Peter Mourmouras, left, and his son Thomas, spoke to the Houlton Town Council March 27 about their plans for Houlton to become a test site for industrial hemp. The two they have spoken with a local potato farmer about using hemp as a rotational crop as part of a clinical trial to see how well the product replenishes nutrients in the soil. (Joseph Cyr | HPT)
HOULTON, Maine — An Old Orchard Beach-based group is looking at southern Aroostook County as a potential test site for industrial hemp.
Peter Mourmouras and his son Thomas of the Maine Commercial Growers Association spoke to members of the Houlton Town Council March 27 about their desire to introduce hemp to the Houlton area.
Hailing from Old Orchard Beach, the father and son said they have spoken with a local potato farmer about using hemp as a rotational crop on his land as part of a clinical trial to see how well the product replenishes nutrients in the soil.
“We are doing studies with hemp,” Peter Mourmouras said. “Hemp is the ‘cousin’ of marijuana. It does not get you high. The reason we want to bring it to your town is we are testing it in every hardiness zone in the state.”
Mourmouras said he felt hemp could become an ideal in-between crop for potato growers in Aroostook County.
“We don’t have to tell you how to grow potatoes up here, but as you know, the ground has to lie fallow after a year or two,” he said. “You can use clover or grass to try to put nitrogen back into the soil.”
The Department of Agriculture has allowed the MCGA to grow hemp in the state and the MCGA has selected a number locations around the state, but would like to have one of its primary sites based in Houlton.
“We thought this was a perfect opportunity for Houlton to be the epicenter for what we are doing,” he said. “We want to have demonstration fields set up.
The MCGA is also conducting studies at the University of New England on opioid use to see if cannabinoids extracted from the hemp plants can help with withdrawal symptoms.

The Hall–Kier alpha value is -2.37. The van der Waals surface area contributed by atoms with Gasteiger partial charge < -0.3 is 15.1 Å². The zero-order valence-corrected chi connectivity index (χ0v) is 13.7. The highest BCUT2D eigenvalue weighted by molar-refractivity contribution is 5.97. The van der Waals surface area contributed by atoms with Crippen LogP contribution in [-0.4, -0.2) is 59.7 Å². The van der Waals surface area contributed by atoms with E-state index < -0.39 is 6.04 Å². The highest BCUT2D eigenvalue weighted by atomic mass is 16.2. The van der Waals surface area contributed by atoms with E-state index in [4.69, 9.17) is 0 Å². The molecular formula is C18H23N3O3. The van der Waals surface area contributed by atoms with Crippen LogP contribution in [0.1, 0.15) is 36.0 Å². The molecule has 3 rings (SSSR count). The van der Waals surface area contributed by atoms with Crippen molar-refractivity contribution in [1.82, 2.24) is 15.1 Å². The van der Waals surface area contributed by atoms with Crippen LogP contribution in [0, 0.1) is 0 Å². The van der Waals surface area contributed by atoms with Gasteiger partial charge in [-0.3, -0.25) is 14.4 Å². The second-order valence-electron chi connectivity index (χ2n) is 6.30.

“We know marijuana may have a certain stigma associated with it, but hemp is the ‘good cousin,’” he said.
Mourmouras said the goal is to identify four test plots in Houlton, with at least one field containing pesticides in the ground, to see if growing hemp can help remove those contagions from the soil.
“If it works out, we will bring all of the seeds back to your town and hopefully start a pilot program with your farmers,” Mourmouras said. “We want to see how much we can improve the soil and how much more efficient we can make potato growing. Hopefully this will work out for everyone and be a win-win-win situation.”
Thomas Mourmouras, who serves as president of the MCGA, said his organization works with a number of commercial cultivators in the state. As a side project, the MCGA will be extracting the hemp oils and using them for additional UNE medical trials. There is also the possibility that hemp seeds could be generated from the plots, which could also be used for marketing and boost employment for the region.
Members of the Town Council expressed excitement about the possibility of Houlton becoming the “epicenter” for this project and the potential jobs it could create if the soil tests prove fruitful. Councilors took no formal action at the meeting, as it was informational only.
The mission statement for MCGA is “Agriculture has long played a major role in Maine’s economy. This association serves to protect and advance the local, commercial cultivators of cannabis in the state of Maine, while improving surrounding communities through education and outreach.”
For more information, visit their website at https://www.mainecga.com.